Another telltale sign of malabsorption is if your poo isn’t as it should be. It’s a bit of a taboo, but keeping an eye on what ends up down the loo is one of the best indications of how healthy your bowel function is. If your stools are very pale, or white in colour, or they have a greasy texture – it’s likely you’re suffering from malabsorption.
The long-term effects:
Once you’ve been suffering from malabsorption for a while, things can get more serious. You might start to lose weight, your muscles can begin to waste, or you could become anaemic. If you cut yourself, wounds could take forever to heal.
Long term malabsorption can also weaken your bones. This can cause bone pain and make it more likely you’ll break something if you fall. A real worry as you age, considering that once you hit 50, bone breakdown outpaces bone formation. This means bone loss often accelerates anyway, even without malabsorption in the mix.
How can you test for malabsorption?
If any of the above sounds familiar, try keeping a symptoms diary for a few weeks and then head to your GP. It’s likely your Dr will then order blood tests, to check the protein levels in your blood, and find out if you have any deficiencies.
You might be asked to carry out a stool test, to detect whether you have excess fat in your poo – a sure sign of malabsorption. You could even be referred for imaging tests to check out the function and structure of your digestive system.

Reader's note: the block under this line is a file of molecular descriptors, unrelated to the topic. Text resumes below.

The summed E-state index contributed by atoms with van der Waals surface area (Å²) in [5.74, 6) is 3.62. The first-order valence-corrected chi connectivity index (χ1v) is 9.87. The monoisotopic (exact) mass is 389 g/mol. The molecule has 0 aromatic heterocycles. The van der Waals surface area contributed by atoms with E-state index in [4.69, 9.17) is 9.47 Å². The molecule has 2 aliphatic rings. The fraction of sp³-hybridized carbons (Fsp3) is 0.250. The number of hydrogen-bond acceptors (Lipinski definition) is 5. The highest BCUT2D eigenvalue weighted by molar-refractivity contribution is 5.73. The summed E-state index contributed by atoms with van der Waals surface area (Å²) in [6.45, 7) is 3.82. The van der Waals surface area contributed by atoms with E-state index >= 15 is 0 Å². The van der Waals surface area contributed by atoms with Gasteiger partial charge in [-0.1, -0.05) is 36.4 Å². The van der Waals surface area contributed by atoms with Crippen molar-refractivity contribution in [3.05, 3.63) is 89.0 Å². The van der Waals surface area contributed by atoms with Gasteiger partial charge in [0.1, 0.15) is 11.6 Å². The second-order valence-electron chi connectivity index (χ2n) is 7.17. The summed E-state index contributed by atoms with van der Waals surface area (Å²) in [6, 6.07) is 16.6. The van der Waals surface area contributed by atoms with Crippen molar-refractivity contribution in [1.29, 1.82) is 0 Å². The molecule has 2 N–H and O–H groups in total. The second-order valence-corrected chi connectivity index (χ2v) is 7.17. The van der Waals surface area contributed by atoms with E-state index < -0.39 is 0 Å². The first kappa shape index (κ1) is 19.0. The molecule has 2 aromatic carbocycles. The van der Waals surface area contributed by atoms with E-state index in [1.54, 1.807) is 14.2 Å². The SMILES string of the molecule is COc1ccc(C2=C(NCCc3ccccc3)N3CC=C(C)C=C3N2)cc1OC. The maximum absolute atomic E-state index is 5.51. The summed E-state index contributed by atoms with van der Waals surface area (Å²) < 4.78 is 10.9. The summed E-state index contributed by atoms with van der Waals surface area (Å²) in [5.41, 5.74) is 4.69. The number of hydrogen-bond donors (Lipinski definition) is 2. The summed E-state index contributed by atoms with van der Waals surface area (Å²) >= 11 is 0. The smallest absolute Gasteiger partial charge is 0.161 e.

Is malabsorption more likely to affect you as you get older?
The short answer is, yes. Mainly because many of the root causes of malabsorption, like not having enough digestive enzymes, or bile acid become more common as you get older. For example Hypochlorhydria, (where your body doesn’t make enough hydrochloric acid to break down your food) is most frequently found in people over the age of 65.
The older you are, it’s also more likely you’ll be taking medications like Cholestyramine (used to lower high cholesterol levels), or Colchicine (taken to treat gout). Both of which can disrupt your body’s enzyme and acid production.
Structural abnormalities of the bowel also increase dramatically as you age. Diverticulitis, a disease of the colon that can have a significant adverse effect on digestion, mainly affects the elderly. In fact, it’s present in 50–70% of over 80-year-olds.
How can you treat malabsorption?
The root causes behind malabsorption are so wide-ranging that the methods of treatment also vary hugely, depending on what’s causing the problem for you. It could be as simple as prescribing digestive enzymes for you to take, or more complex.
The good news? Once you know it’s malabsorption that’s affecting your health, you can top up the nutrients you’ve been missing, and start to feel better. And our patches are the ideal way to do this. Why? Firstly, the innovative dermal delivery through your skin means the nutrients are delivered directly into the bloodstream. Which means they bypass your digestive system altogether.
Secondly, patches deliver nutrients slowly, instead of in one large dose, which makes it much easier for your body to use them. The Multivitamin Plus Patch is a great place to start if your nutrient levels are generally low. Or look through your blood test results, find out what you’re deficient in and browse our patches. You’ll find essentials like iron, B12, and vitamin C, which malabsorption sufferers can often be lacking in.
Pop on a patch and you can feel confident the nutrients will get where they need to, regardless of what’s going on in your gut. No more wasting your time and money, and peace of mind that your body is getting the support it needs.